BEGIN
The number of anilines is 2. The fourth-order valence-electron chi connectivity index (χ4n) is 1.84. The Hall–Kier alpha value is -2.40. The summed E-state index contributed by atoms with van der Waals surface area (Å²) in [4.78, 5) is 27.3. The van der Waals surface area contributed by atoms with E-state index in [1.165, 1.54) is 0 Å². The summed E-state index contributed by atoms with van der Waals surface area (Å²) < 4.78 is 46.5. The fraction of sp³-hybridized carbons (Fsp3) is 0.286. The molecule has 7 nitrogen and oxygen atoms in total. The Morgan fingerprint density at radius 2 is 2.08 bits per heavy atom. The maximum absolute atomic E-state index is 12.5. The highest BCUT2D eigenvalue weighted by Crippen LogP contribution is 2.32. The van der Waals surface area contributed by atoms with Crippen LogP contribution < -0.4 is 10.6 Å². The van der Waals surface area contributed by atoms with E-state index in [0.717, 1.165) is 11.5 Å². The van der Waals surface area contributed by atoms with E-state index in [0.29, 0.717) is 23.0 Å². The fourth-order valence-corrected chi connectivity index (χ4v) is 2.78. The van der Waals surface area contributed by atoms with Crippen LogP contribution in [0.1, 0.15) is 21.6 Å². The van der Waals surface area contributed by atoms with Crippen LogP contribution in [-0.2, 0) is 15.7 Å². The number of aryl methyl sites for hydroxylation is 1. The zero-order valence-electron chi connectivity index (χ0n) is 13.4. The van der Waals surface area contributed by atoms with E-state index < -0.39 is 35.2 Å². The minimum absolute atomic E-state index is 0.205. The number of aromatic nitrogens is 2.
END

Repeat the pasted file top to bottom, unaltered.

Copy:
The number of anilines is 2. The fourth-order valence-electron chi connectivity index (χ4n) is 1.84. The Hall–Kier alpha value is -2.40. The summed E-state index contributed by atoms with van der Waals surface area (Å²) in [4.78, 5) is 27.3. The van der Waals surface area contributed by atoms with E-state index in [1.165, 1.54) is 0 Å². The summed E-state index contributed by atoms with van der Waals surface area (Å²) < 4.78 is 46.5. The fraction of sp³-hybridized carbons (Fsp3) is 0.286. The molecule has 7 nitrogen and oxygen atoms in total. The Morgan fingerprint density at radius 2 is 2.08 bits per heavy atom. The maximum absolute atomic E-state index is 12.5. The highest BCUT2D eigenvalue weighted by Crippen LogP contribution is 2.32. The van der Waals surface area contributed by atoms with Crippen LogP contribution < -0.4 is 10.6 Å². The van der Waals surface area contributed by atoms with E-state index in [0.717, 1.165) is 11.5 Å². The van der Waals surface area contributed by atoms with E-state index in [0.29, 0.717) is 23.0 Å². The fourth-order valence-corrected chi connectivity index (χ4v) is 2.78. The van der Waals surface area contributed by atoms with Crippen LogP contribution in [0.1, 0.15) is 21.6 Å². The van der Waals surface area contributed by atoms with Crippen LogP contribution in [-0.2, 0) is 15.7 Å². The number of aryl methyl sites for hydroxylation is 1. The zero-order valence-electron chi connectivity index (χ0n) is 13.4. The van der Waals surface area contributed by atoms with E-state index < -0.39 is 35.2 Å². The minimum absolute atomic E-state index is 0.205. The number of aromatic nitrogens is 2.